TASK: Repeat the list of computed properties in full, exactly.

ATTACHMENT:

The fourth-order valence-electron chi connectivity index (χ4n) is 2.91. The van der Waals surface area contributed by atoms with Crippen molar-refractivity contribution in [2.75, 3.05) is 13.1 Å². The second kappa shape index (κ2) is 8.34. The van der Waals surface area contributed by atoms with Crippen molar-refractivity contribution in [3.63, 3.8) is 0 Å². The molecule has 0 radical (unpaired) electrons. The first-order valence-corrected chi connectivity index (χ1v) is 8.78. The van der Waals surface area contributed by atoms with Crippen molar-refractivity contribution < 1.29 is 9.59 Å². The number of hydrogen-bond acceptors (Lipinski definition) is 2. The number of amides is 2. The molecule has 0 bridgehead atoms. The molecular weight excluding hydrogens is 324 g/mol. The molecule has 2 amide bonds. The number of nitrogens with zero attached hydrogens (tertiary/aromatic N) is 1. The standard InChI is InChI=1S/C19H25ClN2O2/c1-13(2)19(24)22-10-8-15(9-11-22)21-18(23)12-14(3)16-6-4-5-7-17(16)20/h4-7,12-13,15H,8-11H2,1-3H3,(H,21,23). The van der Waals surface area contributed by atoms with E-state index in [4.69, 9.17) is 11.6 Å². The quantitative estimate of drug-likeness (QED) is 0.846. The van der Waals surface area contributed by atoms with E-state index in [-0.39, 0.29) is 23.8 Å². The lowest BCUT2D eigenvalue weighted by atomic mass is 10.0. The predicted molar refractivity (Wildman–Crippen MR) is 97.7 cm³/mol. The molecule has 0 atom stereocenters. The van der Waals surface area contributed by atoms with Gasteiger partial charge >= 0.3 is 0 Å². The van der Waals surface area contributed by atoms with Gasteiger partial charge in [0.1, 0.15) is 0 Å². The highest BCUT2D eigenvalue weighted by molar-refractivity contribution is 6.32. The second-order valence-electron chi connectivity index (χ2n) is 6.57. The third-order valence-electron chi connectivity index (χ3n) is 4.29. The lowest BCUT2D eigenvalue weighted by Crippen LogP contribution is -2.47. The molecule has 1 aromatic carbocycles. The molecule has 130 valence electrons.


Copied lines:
The fourth-order valence-electron chi connectivity index (χ4n) is 2.91. The van der Waals surface area contributed by atoms with Crippen molar-refractivity contribution in [2.75, 3.05) is 13.1 Å². The second kappa shape index (κ2) is 8.34. The van der Waals surface area contributed by atoms with Crippen molar-refractivity contribution in [3.63, 3.8) is 0 Å². The molecule has 0 radical (unpaired) electrons. The first-order valence-corrected chi connectivity index (χ1v) is 8.78. The van der Waals surface area contributed by atoms with Crippen molar-refractivity contribution < 1.29 is 9.59 Å². The number of hydrogen-bond acceptors (Lipinski definition) is 2. The number of amides is 2. The molecule has 0 bridgehead atoms. The molecular weight excluding hydrogens is 324 g/mol. The molecule has 2 amide bonds. The number of nitrogens with zero attached hydrogens (tertiary/aromatic N) is 1. The standard InChI is InChI=1S/C19H25ClN2O2/c1-13(2)19(24)22-10-8-15(9-11-22)21-18(23)12-14(3)16-6-4-5-7-17(16)20/h4-7,12-13,15H,8-11H2,1-3H3,(H,21,23). The van der Waals surface area contributed by atoms with E-state index in [4.69, 9.17) is 11.6 Å². The quantitative estimate of drug-likeness (QED) is 0.846. The van der Waals surface area contributed by atoms with E-state index in [-0.39, 0.29) is 23.8 Å². The lowest BCUT2D eigenvalue weighted by atomic mass is 10.0. The predicted molar refractivity (Wildman–Crippen MR) is 97.7 cm³/mol. The molecule has 0 atom stereocenters. The van der Waals surface area contributed by atoms with Gasteiger partial charge >= 0.3 is 0 Å². The van der Waals surface area contributed by atoms with Gasteiger partial charge in [0.1, 0.15) is 0 Å². The highest BCUT2D eigenvalue weighted by molar-refractivity contribution is 6.32. The second-order valence-electron chi connectivity index (χ2n) is 6.57. The third-order valence-electron chi connectivity index (χ3n) is 4.29. The lowest BCUT2D eigenvalue weighted by Crippen LogP contribution is -2.47. The molecule has 1 aromatic carbocycles. The molecule has 130 valence electrons.